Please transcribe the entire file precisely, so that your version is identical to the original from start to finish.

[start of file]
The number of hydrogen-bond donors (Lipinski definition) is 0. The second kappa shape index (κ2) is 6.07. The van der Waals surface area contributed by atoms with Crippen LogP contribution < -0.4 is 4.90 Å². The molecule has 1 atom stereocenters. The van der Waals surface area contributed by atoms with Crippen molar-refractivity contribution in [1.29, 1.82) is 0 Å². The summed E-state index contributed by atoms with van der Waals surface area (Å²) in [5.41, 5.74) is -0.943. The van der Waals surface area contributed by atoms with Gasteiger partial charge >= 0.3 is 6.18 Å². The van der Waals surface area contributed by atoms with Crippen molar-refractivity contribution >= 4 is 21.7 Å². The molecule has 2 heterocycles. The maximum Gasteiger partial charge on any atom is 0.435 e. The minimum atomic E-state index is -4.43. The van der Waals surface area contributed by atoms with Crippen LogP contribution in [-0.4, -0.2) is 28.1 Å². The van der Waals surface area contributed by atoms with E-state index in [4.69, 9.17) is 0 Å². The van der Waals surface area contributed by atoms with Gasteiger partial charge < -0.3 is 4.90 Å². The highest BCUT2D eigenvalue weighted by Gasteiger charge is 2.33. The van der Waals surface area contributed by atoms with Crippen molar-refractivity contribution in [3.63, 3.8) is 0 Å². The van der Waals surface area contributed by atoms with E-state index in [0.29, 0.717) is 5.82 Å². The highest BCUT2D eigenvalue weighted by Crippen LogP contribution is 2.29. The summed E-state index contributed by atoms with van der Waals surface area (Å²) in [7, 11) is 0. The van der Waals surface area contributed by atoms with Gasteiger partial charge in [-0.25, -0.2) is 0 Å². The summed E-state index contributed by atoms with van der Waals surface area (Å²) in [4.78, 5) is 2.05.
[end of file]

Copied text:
The number of hydrogen-bond donors (Lipinski definition) is 0. The second kappa shape index (κ2) is 6.07. The van der Waals surface area contributed by atoms with Crippen LogP contribution < -0.4 is 4.90 Å². The molecule has 1 atom stereocenters. The van der Waals surface area contributed by atoms with Crippen molar-refractivity contribution in [1.29, 1.82) is 0 Å². The summed E-state index contributed by atoms with van der Waals surface area (Å²) in [5.41, 5.74) is -0.943. The van der Waals surface area contributed by atoms with Gasteiger partial charge >= 0.3 is 6.18 Å². The van der Waals surface area contributed by atoms with Crippen molar-refractivity contribution >= 4 is 21.7 Å². The molecule has 2 heterocycles. The maximum Gasteiger partial charge on any atom is 0.435 e. The minimum atomic E-state index is -4.43. The van der Waals surface area contributed by atoms with Crippen LogP contribution in [-0.4, -0.2) is 28.1 Å². The van der Waals surface area contributed by atoms with E-state index in [4.69, 9.17) is 0 Å². The van der Waals surface area contributed by atoms with Gasteiger partial charge < -0.3 is 4.90 Å². The highest BCUT2D eigenvalue weighted by Gasteiger charge is 2.33. The van der Waals surface area contributed by atoms with Crippen molar-refractivity contribution in [3.63, 3.8) is 0 Å². The van der Waals surface area contributed by atoms with E-state index in [0.29, 0.717) is 5.82 Å². The highest BCUT2D eigenvalue weighted by Crippen LogP contribution is 2.29. The summed E-state index contributed by atoms with van der Waals surface area (Å²) in [7, 11) is 0. The van der Waals surface area contributed by atoms with Gasteiger partial charge in [-0.25, -0.2) is 0 Å². The summed E-state index contributed by atoms with van der Waals surface area (Å²) in [4.78, 5) is 2.05.